Health Care Safety Nets Focuses on Poor Leaving Out The Middle Class

Have you ever noticed how the Health Care Safety Nets such as "Free" Clinics, Medicaid, Medicare, and other such programs are touted as a "Safety Net" to "Prevent people from going without health care" and to "assist citizens in local communities"? I have seen these programs touted by government officials and some government employees as a safety catch-all that will supposedly help everyone. They receive commendations for their innovation and serving the citizens that can't afford to pay for health care. They are great things, really, they provide a service to SOME of the citizenry and they fulfill a need for a portion of the population. So I am not really speaking ill of them because they are a good thing. My beef is with those who tout them as a complete "safety net" without understanding that they only serve a small portion of a population. I have heard too many people say that "everyone qualifies for something" and that "there are public health programs that will serve those who don't want to pay for insurance"; all such statements really get to me because they are so untrue.

I have researched every "free clinic" in North Carolina. Every single one that I have found has the same criteria for eligibility. In order to obtain services, you have to have income at or below 200% FPR and you must be a resident of the county in which the clinic is located. So let's say you're sick, you need to access health care but you can't afford it, you make an appointment at a clinic and spend the required time filling out paperwork to see if you qualify. If you are poor enough and your condition is not critical or doesn't require anything more than basic care then you can receive health care services at a free or reduced rate. However, if you are middle class or earn more than 200% FPR or you need more than basic care or if you don't live in the right area then you can't receive care from a "free clinic".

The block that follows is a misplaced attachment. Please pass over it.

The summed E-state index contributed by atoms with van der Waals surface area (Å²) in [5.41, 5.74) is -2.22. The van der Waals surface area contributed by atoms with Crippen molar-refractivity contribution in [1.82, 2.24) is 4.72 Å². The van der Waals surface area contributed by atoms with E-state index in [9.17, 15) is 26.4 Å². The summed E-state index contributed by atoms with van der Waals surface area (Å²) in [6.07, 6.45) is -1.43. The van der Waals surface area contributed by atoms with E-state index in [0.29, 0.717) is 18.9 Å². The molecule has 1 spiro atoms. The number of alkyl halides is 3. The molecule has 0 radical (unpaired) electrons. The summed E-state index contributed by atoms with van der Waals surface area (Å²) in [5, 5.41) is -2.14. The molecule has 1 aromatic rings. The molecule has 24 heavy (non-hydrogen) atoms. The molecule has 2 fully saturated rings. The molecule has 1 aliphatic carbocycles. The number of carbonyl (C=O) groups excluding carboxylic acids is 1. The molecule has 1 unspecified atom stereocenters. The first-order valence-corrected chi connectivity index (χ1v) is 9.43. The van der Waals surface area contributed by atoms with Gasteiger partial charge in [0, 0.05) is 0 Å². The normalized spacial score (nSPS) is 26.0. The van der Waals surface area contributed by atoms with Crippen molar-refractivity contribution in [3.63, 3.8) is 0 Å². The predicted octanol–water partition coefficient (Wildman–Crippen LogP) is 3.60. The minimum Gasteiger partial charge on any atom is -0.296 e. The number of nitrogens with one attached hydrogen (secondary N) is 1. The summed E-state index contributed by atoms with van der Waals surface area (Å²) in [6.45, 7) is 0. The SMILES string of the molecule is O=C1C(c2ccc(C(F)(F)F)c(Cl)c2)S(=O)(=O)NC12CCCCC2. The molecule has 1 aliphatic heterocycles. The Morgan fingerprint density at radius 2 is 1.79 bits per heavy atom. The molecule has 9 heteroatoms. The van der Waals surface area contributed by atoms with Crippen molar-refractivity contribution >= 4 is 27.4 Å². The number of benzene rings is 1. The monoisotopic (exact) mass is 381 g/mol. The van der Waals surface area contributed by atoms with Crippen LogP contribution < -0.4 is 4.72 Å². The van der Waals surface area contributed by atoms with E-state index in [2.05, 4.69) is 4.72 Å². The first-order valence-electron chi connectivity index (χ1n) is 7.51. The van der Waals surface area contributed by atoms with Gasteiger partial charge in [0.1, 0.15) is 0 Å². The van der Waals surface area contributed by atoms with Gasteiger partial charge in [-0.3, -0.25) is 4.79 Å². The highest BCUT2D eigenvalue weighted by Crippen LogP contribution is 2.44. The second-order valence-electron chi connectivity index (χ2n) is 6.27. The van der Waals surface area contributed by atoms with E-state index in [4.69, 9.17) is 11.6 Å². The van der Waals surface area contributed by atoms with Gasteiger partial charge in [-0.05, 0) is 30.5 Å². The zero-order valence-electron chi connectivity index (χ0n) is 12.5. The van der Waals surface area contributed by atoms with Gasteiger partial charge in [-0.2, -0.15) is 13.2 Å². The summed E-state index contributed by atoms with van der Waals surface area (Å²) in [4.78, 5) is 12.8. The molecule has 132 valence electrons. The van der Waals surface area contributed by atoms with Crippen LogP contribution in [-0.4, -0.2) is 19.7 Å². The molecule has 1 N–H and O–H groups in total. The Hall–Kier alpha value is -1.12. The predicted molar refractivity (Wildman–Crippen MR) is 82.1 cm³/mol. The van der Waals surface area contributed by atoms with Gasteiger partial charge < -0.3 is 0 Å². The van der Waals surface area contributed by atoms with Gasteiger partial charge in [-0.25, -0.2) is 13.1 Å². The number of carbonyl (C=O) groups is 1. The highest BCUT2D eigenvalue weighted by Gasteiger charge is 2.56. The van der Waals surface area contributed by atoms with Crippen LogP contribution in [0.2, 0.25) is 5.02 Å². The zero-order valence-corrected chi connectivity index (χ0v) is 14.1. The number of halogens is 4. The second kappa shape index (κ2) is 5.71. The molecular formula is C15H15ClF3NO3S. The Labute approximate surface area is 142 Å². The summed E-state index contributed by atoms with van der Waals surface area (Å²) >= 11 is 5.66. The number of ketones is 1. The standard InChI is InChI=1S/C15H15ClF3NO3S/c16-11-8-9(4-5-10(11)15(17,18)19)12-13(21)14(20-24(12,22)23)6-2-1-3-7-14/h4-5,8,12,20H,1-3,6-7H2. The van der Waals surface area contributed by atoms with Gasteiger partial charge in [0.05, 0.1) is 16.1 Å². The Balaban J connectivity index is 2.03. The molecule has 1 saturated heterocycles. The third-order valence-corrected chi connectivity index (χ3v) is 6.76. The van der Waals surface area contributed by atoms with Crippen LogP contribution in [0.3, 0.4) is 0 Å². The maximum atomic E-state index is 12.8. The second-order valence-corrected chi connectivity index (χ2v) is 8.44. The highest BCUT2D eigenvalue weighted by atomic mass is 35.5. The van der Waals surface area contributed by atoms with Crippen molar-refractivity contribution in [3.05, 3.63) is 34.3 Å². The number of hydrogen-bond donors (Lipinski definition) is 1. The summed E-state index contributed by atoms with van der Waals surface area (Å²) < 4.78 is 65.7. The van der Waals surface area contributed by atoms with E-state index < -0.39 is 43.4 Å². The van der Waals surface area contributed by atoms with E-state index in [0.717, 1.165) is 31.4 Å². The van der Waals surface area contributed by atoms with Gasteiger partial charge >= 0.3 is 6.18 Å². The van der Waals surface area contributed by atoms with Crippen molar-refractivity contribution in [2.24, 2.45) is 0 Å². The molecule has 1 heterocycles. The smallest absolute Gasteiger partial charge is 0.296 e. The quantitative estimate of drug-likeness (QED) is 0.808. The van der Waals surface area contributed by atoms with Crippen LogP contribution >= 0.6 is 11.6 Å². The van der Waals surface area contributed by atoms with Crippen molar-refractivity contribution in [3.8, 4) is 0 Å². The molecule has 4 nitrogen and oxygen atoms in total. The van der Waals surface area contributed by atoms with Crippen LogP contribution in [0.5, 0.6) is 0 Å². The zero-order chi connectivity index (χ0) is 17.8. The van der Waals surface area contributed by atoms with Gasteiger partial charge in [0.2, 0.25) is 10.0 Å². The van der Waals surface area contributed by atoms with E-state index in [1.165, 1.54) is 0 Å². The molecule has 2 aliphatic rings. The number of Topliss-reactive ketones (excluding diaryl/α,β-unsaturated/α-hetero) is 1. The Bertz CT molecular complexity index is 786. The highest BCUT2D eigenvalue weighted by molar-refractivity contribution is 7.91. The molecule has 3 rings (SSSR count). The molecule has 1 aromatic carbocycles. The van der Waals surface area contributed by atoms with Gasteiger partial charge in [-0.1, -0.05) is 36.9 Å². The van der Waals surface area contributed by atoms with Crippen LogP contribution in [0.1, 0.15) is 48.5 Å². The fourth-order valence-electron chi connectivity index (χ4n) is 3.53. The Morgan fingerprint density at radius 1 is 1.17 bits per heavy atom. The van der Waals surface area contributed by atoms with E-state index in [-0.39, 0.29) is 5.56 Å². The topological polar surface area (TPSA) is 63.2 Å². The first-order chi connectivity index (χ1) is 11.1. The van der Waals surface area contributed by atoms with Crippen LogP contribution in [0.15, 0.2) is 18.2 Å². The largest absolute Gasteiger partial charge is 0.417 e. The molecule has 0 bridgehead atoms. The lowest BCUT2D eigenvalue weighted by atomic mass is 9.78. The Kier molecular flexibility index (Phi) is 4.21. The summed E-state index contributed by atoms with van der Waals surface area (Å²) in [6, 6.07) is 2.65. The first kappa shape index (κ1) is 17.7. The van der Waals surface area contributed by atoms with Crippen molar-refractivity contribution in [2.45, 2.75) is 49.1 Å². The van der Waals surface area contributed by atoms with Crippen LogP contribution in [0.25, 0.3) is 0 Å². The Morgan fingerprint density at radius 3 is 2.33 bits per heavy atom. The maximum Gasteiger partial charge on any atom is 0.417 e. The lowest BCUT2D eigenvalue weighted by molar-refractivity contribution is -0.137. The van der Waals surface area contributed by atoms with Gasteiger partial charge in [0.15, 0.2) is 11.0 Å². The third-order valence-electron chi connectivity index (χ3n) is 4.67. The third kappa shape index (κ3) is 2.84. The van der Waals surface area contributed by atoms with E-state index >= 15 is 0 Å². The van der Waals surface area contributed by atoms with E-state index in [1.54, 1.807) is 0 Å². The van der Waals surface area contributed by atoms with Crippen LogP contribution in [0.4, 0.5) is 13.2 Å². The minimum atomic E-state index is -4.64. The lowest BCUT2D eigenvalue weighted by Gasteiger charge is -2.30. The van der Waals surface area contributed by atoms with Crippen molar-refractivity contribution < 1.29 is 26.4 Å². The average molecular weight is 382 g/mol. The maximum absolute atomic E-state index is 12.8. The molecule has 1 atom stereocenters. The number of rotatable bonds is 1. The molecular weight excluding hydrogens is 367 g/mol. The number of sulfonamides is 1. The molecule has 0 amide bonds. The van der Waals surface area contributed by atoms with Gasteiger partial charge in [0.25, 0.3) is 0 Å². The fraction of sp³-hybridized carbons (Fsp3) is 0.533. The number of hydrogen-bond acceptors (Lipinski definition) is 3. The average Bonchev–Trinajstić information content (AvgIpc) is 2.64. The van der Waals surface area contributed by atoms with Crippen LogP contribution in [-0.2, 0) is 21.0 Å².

Medicaid is critically important for adults that are very poor and earn less than $9004.00 per year and for children, especially children with special health care needs. Many children would not be alive today if the parents didn't make the significant sacrifices to ensure that the children qualified for Medicaid. Medicaid is a well managed program that provides excellent health insurance coverage, especially for children with special health care needs such as Cystic Fibrosis. I don't have anything negative to say about the program, I do wish that it would expand some things that it covers, but it certainly is better than private insurance.

My point is that we are completely lacking any "safety net" for the people who earn more than 200% FPR. Our current Health Care system encourages the poor to remain poor in order to maintain access to services and it encourages those who are not poor enough to qualify to limit their assets and incomes in order to obtain qualification for services. The middle class, or those that earn between 200% and 400% FPR, have limited to no access to health care.